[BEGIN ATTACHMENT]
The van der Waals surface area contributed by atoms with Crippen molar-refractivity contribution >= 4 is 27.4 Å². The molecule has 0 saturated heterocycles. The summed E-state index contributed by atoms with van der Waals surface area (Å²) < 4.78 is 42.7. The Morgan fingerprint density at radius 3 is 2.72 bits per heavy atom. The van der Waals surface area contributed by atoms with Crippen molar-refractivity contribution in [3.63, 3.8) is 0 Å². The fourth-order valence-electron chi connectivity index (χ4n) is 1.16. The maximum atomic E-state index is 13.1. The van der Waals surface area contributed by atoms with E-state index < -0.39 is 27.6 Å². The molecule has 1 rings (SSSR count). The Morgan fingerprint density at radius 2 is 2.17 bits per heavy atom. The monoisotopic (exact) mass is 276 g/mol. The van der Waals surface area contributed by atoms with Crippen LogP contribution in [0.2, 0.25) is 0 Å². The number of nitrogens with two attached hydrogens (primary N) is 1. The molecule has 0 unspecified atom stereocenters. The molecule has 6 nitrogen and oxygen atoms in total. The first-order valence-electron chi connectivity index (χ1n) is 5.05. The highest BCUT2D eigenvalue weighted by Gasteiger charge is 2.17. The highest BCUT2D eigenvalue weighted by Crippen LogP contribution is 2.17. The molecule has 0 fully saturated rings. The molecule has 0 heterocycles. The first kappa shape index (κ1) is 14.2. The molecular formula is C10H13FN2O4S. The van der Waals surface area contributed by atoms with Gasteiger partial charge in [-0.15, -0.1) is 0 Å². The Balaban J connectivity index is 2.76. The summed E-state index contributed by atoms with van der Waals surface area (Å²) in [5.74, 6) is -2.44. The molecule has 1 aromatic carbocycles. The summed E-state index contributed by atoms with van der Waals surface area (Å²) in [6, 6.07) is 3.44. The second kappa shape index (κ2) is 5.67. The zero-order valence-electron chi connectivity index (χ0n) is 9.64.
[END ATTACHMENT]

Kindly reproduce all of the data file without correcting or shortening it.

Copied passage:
The van der Waals surface area contributed by atoms with Crippen molar-refractivity contribution >= 4 is 27.4 Å². The molecule has 0 saturated heterocycles. The summed E-state index contributed by atoms with van der Waals surface area (Å²) < 4.78 is 42.7. The Morgan fingerprint density at radius 3 is 2.72 bits per heavy atom. The van der Waals surface area contributed by atoms with Crippen molar-refractivity contribution in [3.63, 3.8) is 0 Å². The fourth-order valence-electron chi connectivity index (χ4n) is 1.16. The maximum atomic E-state index is 13.1. The van der Waals surface area contributed by atoms with E-state index < -0.39 is 27.6 Å². The molecule has 1 rings (SSSR count). The Morgan fingerprint density at radius 2 is 2.17 bits per heavy atom. The monoisotopic (exact) mass is 276 g/mol. The van der Waals surface area contributed by atoms with Crippen LogP contribution in [0.2, 0.25) is 0 Å². The number of nitrogens with two attached hydrogens (primary N) is 1. The molecule has 0 unspecified atom stereocenters. The molecule has 6 nitrogen and oxygen atoms in total. The first-order valence-electron chi connectivity index (χ1n) is 5.05. The highest BCUT2D eigenvalue weighted by Gasteiger charge is 2.17. The highest BCUT2D eigenvalue weighted by Crippen LogP contribution is 2.17. The molecule has 0 fully saturated rings. The molecule has 0 heterocycles. The first kappa shape index (κ1) is 14.2. The molecular formula is C10H13FN2O4S. The van der Waals surface area contributed by atoms with Gasteiger partial charge in [-0.15, -0.1) is 0 Å². The Balaban J connectivity index is 2.76. The summed E-state index contributed by atoms with van der Waals surface area (Å²) in [5.74, 6) is -2.44. The molecule has 1 aromatic carbocycles. The summed E-state index contributed by atoms with van der Waals surface area (Å²) in [6, 6.07) is 3.44. The second kappa shape index (κ2) is 5.67. The zero-order valence-electron chi connectivity index (χ0n) is 9.64.